It’s been a long time coming.
For Chicago singer-songwriter Robbie Fulks, it’s taken nearly a quarter-century for the music industry to officially recognize the work that has made him a household name to fans of Americana/roots/bluegrass/country and folk. And a few more genres that can lay claim to his lush tenor and soulful guitar strains.
This year Fulks has been nominated for two Grammys: best folk album, “Upland Stories,” and best American roots song, “Alabama at Night,” the first single off the disc. The nominations are the first for him and the Chicago-based indie Bloodshot Records label, which boasts a bevy of seasoned artists including Ryan Adams, Alejandro Escovedo, John Langford, Neko Case and Lydia Loveless.
OK, it took a mindset change on Fulks’ part, too.
“I just never pursued it before [Grammy consideration is based on entries submitted by Recording Academy members or registered media companies]. This is truly the first time I went after it,” Fulks said during a recent interview, when asked about receiving the nominations. “A neighbor of mine who’s won two Emmys put it into perspective for me. He pursued it nine times, got nominated six times and won two. So I don’t expect to win my first time out. And that’s OK. I’ll definitely pursue it again.”
Fulks is up against some stiff competition in both categories, with nominees that include Rihannon Giddens, Jack White, Judy Collins and Vince Gill, among others. But “Upland Stories” is no lightweight; Rolling Stone place it at the No. 15 spot on its list of the 40 Best Country Music Albums of 2016, alongside the likes of Gill, Miranda Lambert, Loretta Lynn and Keith Urban. The album is all about reflecting on life’s lessons, good and bad, and all told through Fulks’ signature brand of straightforward, heartfelt storytelling.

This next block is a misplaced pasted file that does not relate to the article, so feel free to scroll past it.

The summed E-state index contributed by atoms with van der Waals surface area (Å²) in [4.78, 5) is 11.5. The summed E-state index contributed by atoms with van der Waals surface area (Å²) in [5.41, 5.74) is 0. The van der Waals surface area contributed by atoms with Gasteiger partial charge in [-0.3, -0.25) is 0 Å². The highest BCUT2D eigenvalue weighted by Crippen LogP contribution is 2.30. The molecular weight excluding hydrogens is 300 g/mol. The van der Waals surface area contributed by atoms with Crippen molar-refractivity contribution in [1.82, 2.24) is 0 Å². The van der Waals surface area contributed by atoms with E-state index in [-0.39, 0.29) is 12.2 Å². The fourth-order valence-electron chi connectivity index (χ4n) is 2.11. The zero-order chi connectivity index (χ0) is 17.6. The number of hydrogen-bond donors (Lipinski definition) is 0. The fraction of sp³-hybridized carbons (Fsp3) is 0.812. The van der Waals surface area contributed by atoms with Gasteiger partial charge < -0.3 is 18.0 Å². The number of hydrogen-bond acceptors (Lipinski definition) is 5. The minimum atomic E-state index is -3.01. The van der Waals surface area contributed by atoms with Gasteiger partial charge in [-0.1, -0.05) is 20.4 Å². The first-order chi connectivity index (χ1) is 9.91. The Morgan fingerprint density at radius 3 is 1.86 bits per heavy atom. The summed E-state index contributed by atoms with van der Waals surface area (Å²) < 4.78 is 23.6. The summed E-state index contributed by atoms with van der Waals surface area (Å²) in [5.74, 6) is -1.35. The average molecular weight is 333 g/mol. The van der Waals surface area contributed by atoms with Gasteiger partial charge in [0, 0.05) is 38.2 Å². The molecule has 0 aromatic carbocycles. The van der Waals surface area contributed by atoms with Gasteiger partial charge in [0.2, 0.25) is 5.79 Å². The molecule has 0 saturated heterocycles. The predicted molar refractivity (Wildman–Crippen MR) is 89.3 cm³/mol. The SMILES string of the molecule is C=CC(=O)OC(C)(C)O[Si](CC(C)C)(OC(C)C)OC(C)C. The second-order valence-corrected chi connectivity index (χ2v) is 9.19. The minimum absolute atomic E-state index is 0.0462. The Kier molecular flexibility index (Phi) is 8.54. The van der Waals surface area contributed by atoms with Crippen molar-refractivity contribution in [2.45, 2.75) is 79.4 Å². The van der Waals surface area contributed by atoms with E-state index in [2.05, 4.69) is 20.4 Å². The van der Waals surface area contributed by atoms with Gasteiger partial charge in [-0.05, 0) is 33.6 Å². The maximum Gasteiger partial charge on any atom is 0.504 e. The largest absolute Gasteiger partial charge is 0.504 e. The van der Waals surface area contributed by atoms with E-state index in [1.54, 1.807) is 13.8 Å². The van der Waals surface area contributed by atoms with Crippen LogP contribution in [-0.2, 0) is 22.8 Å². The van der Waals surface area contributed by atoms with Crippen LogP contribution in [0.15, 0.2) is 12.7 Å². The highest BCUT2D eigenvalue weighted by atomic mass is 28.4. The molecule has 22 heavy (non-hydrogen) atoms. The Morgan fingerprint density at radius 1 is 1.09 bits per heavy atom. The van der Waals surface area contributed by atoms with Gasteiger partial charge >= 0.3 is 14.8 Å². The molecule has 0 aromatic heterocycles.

Fulks, who makes his home in Chicago’s northern suburbs, has been a familiar face on Chicago’s music scene since his 1996 debut album, “Country Love Songs” (engineered by longtime collaborator Steve Albini). He’s been a constant presence at FitzGerald’s in Berwyn, and at the Hideout in Wicker Park, where on any given Monday night, you’ll find Fulks in residence. (His last “Mondays with Robbie” shows are slated for Feb. 20 and Feb. 27.) His fan base quickly spread across the country as subsequent albums and regional concert gigs attested to his signature brand of songwriting.
Q. What was it about “Upland Stories” that made you decide to pursue the Grammy?
A. My wife and I talked about it before I did it. I’ve done 11 other records and you get to a point where you’re like, ‘Can I do another one maybe a little bit better?’ But you get to the point of, well, what do I want out of another record? And so we thought we’d like to get a Grammy nomination and such-and-such sales. We didn’t get the such-and-such sales, but we got the nomination. You like to have a sense of progress in your career, I guess.
Q. This is a very personal album on so many levels for you. You once said that you “have a hard time writing songs as a middle-aged man because you no longer like anything very much.” Can you explain what you meant?
A. [Laughs] The kernel of truth there is that you have to find new subjects to write about if you’re a distinctly older person than you were. I’m definitely middle-age now and I don’t think it’s good to sing about falling in love or driving fast cars. It’s not gonna work for me, when I’m the guy delivering it on stage. With that in mind. there are three things that were in play for me on the last two records. One is literature that excited me or inspires me and the other is personal experiences — looking back. And the third is socio-political, just thinking about how people live, the daily headlines.
Q. Out of all that, what has touched you the most in your musical journey, across all the slices of Americana about which you write and sing?
A. That’s one to think about. I guess one thing would be the non-heroic aspect of American life; people getting up every day and doing their jobs competently and raising their kids. People who do all of those things in good faith and with a lot of energy is a striking thing to witness. I know for me, the hardest job I’ve ever done is being a dad. And the childhood memories aspect of life deepens as you get older. It doesn’t touch me so much as it grips me, in a way.